An abstract framework for modeling argumentation in virtual communities

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Citation: Tudor Groza, Siegfried Handschuh, John G. Breslin, Stefan Decker (2009) An abstract framework for modeling argumentation in virtual communities. International Journal of Virtual Communities and Social Networking (RSS)


Tagged: Computer Science (RSS) online communities (RSS), argumentation (RSS), online argumentation (RSS), IBIS (RSS)


This paper proposes an abstract argumentation framework in order to externalize implicit knowledge, to allow reuse of argument structure across domains.

The framework has two layers:

  1. a document model
  2. the argumentation model

The authors propose that domain knowledge could be added as a third layer.

Online communities are the envisioned use case, and the WIT system ("a person could not 'just reply'") and DebateGraph are mentioned as examples of argumentation already being semi-structured in these environments. The model presented is integrated with SIOC at the end of the paper.

The argument framework is IBIS-based: Groza2009DocumentFramework.png

The document model uses documents, composites (the tree structure of the document), and information chunks (the lowest granularity item). All of these have ID's and revisions. Documents and revisions also have locations. There are a few more details which can be seen in the detailed view below: Groza2009ArgumentFramework.png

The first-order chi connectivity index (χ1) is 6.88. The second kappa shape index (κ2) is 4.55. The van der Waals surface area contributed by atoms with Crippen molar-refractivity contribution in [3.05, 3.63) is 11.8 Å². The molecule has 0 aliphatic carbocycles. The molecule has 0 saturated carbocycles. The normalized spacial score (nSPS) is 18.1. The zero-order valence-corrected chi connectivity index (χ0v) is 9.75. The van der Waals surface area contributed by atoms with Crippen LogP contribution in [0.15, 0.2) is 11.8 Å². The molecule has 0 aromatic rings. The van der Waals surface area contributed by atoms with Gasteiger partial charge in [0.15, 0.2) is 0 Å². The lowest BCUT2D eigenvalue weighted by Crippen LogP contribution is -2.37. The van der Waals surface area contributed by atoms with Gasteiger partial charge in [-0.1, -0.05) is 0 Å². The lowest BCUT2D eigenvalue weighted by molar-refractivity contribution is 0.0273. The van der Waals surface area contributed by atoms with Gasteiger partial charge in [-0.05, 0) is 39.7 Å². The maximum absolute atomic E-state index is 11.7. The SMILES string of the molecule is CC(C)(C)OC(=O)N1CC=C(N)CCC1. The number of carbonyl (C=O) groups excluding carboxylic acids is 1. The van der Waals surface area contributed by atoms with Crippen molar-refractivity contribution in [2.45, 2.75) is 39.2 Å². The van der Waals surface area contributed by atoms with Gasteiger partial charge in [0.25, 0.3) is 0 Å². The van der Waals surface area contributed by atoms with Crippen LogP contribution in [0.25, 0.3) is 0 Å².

Certain requirements, which the framework is said to meet, are described.


The paper asserts certain requirements:

  1. Modularization
  2. Provenance information ('who are the actors, and what are the means of the discussion')
  3. Identification and Revision - i.e. granualarity, temporal aspects (ed: this is not clear as a requirement, but it does hint at the need to identify discrete parts of a document or a discussion, over numerous revisions)
  4. Support for domain knowledge and specific complementary models (such as SIOC (Breslin, J., Decker, S., Harth, A., & Bojars, U. (2006), SIOC: An Approach to Connect Web- Based Communities. The International Journal of Web-Based Communities, 2(2).) or RST (Mann, W.C., & Thompson, S.A. (1987). Rhetorical structure theory: A theory of text organization. Technical Report RS-87-190, Information Science Institute.).
  5. Support for linguistic features (i.e. for NLP)

Theoretical and practical relevance:

The framework could be applied elsewhere.